The government’s new self-produced renewable electricity sharing scheme, which comes into effect on October 1, is a step towards sharing electricity locally. The new sharing system allows electricity customers in housing associations, multi-family dwellings and commercial buildings to share the electricity they produce themselves, for example from solar cells. By doing so, they avoid grid rent and consumption charges for this electricity.
Researchers at Sintef and NTNU have now taken a closer look at the pricing models that will work best when this solar power comes to market.
Although we don’t have any local energy communities in Norway yet, this is something that will also come to this country, according to the researchers.
Power sharing in local energy communities
Local energy associations are separate legal entities that produce, distribute and consume electricity. Here, some members of the energy community can produce a lot of energy, others somewhat less, while others are only consumers.
Within these local energy communities, the price of locally produced electricity must be well set. In addition to those who produce and consume electricity, distribution network companies, innovative electricity companies and authorities must also be involved, says Sigurd Bjarjov, a researcher at Sintef Energi.
Since the choice of price mechanism largely determines the price, there are many questions related to this choice. How should the benefits of domestic trade be distributed between producers and consumers? Should producers, who ultimately invest in renewable energy, get most of the savings, or should consumers get a larger share of the pie?
If we see energy communities in Norway in the future, these questions will be important for those who manage local energy communities. Authorities must also carefully consider the long-term incentives they offer through the participation system, so that actors have predictability.
– If the authorities maintain the principle of exempting local electricity sharing from taxes and network rent, we know that the seller will get a higher price by selling locally than he will get by selling electricity to the network company. At the same time, the buyer will pay less. This gives a lower and upper bound on the price that can be negotiated within the local energy community, Bjargov says.
How to choose a price model?
How electricity prices are set becomes an important design choice for the local energy community because it has a direct impact on how profitable it is to invest in solar panels.
The pricing model, and the data that needs to be shared, are key questions that require answers for domestic energy trading to take place, says research fellow Marthe Fogstad Ding at NTNU’s Department of Electric Power.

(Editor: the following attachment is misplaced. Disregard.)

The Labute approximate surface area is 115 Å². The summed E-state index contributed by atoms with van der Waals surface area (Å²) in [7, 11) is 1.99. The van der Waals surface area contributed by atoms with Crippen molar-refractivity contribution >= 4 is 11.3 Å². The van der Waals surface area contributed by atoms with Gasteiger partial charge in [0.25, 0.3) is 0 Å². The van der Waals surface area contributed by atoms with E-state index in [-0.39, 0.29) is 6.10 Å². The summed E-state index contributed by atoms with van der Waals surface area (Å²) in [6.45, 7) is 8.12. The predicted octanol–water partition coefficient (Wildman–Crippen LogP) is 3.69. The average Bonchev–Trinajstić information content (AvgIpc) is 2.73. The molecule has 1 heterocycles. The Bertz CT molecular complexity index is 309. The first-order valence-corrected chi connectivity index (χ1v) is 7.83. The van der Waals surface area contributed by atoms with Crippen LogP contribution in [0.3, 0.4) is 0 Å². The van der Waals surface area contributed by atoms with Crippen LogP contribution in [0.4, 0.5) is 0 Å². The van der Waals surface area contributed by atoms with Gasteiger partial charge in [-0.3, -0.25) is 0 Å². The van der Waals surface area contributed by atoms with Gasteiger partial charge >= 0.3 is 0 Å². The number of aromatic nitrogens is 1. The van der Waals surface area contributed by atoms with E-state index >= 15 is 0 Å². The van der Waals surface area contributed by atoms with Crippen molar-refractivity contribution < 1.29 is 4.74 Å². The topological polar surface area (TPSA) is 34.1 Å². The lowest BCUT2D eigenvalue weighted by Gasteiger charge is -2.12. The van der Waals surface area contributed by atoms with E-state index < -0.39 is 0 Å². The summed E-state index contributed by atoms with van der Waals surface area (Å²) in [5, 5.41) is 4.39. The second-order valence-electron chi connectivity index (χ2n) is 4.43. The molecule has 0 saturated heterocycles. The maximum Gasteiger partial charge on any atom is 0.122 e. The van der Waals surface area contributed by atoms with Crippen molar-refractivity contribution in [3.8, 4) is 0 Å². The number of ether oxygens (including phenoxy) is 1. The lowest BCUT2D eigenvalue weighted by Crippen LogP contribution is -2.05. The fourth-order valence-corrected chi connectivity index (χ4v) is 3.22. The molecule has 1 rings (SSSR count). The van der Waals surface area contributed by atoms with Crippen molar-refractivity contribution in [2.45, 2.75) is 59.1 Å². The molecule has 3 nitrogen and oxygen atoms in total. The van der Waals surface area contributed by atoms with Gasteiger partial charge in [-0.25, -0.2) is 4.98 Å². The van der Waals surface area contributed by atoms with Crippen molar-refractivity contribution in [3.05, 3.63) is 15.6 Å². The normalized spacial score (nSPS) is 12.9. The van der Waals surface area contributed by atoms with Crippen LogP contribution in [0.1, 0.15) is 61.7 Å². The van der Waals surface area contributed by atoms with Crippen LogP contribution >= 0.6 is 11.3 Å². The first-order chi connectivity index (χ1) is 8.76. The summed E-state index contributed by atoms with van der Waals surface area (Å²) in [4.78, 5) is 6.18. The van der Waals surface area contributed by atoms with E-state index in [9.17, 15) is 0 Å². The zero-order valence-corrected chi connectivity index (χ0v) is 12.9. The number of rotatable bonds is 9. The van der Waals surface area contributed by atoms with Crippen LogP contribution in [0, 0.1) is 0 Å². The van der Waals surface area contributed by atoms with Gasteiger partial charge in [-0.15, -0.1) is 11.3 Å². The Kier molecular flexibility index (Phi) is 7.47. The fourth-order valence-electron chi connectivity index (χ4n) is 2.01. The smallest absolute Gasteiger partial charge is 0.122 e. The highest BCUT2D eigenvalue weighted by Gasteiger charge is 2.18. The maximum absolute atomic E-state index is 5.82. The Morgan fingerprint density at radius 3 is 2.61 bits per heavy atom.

In the Recent study Ding, Bjargov and their colleagues looked closely at three different pricing models and how they affect the price of electricity for a local energy community.
The research was conducted in a case study of a fictitious market within a fictitious local energy community comprising ten units producing different fractions of solar energy. Some units in the model do not produce energy, but only buyers.
-Based on our findings, we recommend local energy communities start with a price model we call “supply and demand,” simply because it’s an easy place to start. In the long term, we believe a price model based on balanced pricing will be the current model, but then privacy-related challenges will need to be better addressed, says Ding.
Best for consumers
Supply and demand system It finds the relationship between supply and demand and uses it to determine the price between the lower and upper limits. This is determined by prices on the national market as well as discounted online fees, taxes and rent. If there is a large surplus of solar energy, the price will be very close to or equal to the minimum. If there is little solar production and high demand, the price will be set near the upper limit.
– This arrangement is simple and understandable and requires very little data exchange. One advantage is that it is open and easy to explain to the general population. At the same time, it is the price model of the three models that mainly benefits consumers rather than producers, Deng says.
Fair pricing model
Balance method It should, according to economic theory, be the fairest. Here the price is determined assuming perfect competition in the local market. The average local market price falls between the other two methods. This makes it an acceptable compromise for both buyers and sellers. The method is both simple and open as the price is set at either the upper or lower limit depending on whether there is more demand or supply. This is a familiar concept to many.
However, data security is not good in this pricing model because it requires a lot of data from all market participants. Bjargov says these challenges can be solved, but may pose a problem for privacy-conscious consumers.
Latest models, based on Distributed optimizationis not a pricing model recommended by researchers, although it does not require sharing detailed data.
-It is more complex and difficult for most people to understand. It’s also not open, and it offers local prices that are higher on average than the other two pricing models, Ding says.
Now the researchers want to try different price mechanisms in a pilot project to verify the methods they used.
– Such a test will also be able to provide us with useful inputs regarding participants’ experiences and how they experience data sharing and openness of methods,” Bjargov says.
The article was first published on Gemini.No
“Web specialist. Lifelong zombie maven. Coffee ninja. Hipster-friendly analyst.”